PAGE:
Comments: 0
Feb 16, 2015

Current cholesterol guidelines promote the use of statins as first line therapy in primary and secondary prevention of atherosclerotic cardiovascular disease (ASCVD) events. Despite the impressive risk reduction associated with statins, a 60% to 80% residual risk of vascular events remains. Does adding niacin to statin treatment reduce residual risk?  Or does statin therapy alone offer optimal benefit?

Comments: 2
Nov 4, 2014

Have you ever had difficulty convincing some of your patients that generic medications work just as well as their brand-name counterparts?  While there is little evidence to suggest that generic medications aren’t therapeutically equivalent, a more subtle and perhaps more vexing problem is now emerging.

Comments: 0
Feb 5, 2014

In the United States, nearly 70% of adults are overweight or obese.1  Excess adipose tissue increases the likelihood of developing sleep apnea, type 2 diabetes mellitus (T2DM), dyslipidemia, and hypertension. The rate of all-cause mortality in obese individuals is higher when compared to normal weight individuals.2 Its imperative that we address body weight with all patients in all health care settings – but particularly in primary care settings.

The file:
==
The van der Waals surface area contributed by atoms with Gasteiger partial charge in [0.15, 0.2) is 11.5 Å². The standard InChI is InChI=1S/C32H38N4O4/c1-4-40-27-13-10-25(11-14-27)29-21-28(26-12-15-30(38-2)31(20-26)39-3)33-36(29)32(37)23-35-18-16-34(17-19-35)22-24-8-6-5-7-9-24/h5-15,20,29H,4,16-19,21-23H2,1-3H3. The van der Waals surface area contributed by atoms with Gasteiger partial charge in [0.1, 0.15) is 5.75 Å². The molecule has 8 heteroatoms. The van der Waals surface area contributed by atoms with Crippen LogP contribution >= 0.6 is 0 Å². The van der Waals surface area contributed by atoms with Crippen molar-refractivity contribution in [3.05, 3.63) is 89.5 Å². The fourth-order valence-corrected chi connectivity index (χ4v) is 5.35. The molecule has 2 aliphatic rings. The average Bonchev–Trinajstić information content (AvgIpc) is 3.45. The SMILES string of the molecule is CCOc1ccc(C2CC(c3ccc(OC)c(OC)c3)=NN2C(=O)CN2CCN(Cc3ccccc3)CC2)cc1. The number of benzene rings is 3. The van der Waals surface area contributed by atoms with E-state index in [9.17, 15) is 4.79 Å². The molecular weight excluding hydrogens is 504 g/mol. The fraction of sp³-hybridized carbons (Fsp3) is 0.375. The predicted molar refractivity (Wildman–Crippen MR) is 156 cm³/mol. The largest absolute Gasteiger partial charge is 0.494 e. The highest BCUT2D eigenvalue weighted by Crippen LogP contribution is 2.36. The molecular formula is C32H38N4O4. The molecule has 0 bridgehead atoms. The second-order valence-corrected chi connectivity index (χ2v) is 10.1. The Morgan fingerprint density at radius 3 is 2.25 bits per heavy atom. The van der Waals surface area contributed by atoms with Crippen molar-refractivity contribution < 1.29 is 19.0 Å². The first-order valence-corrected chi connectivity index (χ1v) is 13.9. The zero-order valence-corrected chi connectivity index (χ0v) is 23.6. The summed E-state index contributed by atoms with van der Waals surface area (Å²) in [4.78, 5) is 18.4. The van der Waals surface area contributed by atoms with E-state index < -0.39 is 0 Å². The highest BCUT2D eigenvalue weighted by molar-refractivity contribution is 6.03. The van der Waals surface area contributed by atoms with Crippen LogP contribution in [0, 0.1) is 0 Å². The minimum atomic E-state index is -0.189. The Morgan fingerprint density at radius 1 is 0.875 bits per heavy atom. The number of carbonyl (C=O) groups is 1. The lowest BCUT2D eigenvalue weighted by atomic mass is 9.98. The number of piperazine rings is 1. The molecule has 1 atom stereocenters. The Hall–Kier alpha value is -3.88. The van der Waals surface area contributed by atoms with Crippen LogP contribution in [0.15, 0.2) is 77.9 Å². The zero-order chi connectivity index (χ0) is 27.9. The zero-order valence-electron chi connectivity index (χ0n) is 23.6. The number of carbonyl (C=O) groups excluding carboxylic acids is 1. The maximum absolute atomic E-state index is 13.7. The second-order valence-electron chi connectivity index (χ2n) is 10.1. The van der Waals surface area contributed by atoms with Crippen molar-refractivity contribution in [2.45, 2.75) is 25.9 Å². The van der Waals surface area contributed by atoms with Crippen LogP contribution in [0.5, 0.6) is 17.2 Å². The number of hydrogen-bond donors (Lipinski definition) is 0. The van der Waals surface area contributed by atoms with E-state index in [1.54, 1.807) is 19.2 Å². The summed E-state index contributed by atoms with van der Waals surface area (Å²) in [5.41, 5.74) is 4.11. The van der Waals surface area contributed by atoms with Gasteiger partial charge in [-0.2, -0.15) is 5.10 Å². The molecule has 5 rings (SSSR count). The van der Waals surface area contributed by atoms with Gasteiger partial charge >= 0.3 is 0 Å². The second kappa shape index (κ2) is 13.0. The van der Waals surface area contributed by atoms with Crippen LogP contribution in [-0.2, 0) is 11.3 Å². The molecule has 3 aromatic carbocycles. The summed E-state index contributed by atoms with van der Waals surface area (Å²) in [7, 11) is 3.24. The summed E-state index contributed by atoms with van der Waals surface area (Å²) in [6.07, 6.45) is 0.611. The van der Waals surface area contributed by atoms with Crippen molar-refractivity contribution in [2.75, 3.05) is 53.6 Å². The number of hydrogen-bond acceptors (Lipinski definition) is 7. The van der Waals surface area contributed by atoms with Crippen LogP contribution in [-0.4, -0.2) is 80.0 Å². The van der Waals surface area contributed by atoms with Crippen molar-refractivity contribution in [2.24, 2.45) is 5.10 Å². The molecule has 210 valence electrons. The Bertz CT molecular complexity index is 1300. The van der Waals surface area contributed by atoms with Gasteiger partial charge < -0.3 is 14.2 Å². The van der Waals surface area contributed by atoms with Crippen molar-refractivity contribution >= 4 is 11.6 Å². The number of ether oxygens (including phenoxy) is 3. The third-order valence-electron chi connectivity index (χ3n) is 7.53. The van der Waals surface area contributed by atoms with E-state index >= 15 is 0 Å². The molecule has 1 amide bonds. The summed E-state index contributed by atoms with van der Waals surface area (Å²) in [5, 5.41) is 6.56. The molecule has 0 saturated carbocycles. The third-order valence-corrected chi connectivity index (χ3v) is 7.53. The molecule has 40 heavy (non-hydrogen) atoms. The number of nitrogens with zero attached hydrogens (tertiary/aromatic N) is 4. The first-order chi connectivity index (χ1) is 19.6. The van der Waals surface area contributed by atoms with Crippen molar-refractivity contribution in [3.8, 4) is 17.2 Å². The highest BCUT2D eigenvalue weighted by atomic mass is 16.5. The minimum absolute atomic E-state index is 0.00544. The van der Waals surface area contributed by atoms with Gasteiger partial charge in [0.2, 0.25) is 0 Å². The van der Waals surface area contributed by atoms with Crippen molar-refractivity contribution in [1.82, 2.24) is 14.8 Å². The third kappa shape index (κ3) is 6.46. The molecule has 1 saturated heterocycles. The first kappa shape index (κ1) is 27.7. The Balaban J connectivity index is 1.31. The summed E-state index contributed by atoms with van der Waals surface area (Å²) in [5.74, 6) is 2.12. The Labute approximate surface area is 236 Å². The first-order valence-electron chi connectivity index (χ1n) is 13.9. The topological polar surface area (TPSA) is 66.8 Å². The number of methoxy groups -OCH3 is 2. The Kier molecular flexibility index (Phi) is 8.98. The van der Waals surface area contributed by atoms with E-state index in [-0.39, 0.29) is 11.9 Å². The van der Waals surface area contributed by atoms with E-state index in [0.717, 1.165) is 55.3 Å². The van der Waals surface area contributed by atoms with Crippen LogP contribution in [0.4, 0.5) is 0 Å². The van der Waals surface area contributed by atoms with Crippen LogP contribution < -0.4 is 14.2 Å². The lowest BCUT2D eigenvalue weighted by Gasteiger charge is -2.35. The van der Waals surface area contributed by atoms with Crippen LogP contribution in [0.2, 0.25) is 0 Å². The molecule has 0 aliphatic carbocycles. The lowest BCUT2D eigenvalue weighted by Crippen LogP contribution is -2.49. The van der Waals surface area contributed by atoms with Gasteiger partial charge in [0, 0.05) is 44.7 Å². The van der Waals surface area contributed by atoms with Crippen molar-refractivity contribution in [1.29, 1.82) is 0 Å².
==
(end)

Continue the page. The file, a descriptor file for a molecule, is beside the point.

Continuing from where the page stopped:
Comments: 1
Dec 6, 2013

We’ve all encountered patients who’ve had difficulty taking their medications as prescribed.  Many of our patients don’t achieve the recommended treatment goals or derive much benefit their medications.  There are many reasons why patients don’t take their medications in an ideal manner — including cost barriers, unpleasant side effects, treatment complexity, and forgetfulness.  

Comments: 1
Dec 7, 2010

If you are like me, you probably received a lot of phone calls from patients and prescribers when the news hit about the potential interaction between clopidogrel and proton pump inhibitors (PPIs).  In January 2009, the Food and Drug Administration (FDA) published data from an ongoing safety review of clopidogrel effectiveness, which resulted in a November 2009 Public Health Advisory that recommended avoiding of the combination of clopidogrel and any PPIs excep

Comments: 3
Nov 5, 2010

The ARBITER-6 HALTS study examined the benefits of statin add-on therapy with either ezetimibe or niacin. Although not intended to be an outcome study, a significant difference between exetimibe and niacin in terms of cardiovascular events was observed in this study. How much weight should we give to this surprising finding?

Comments: 0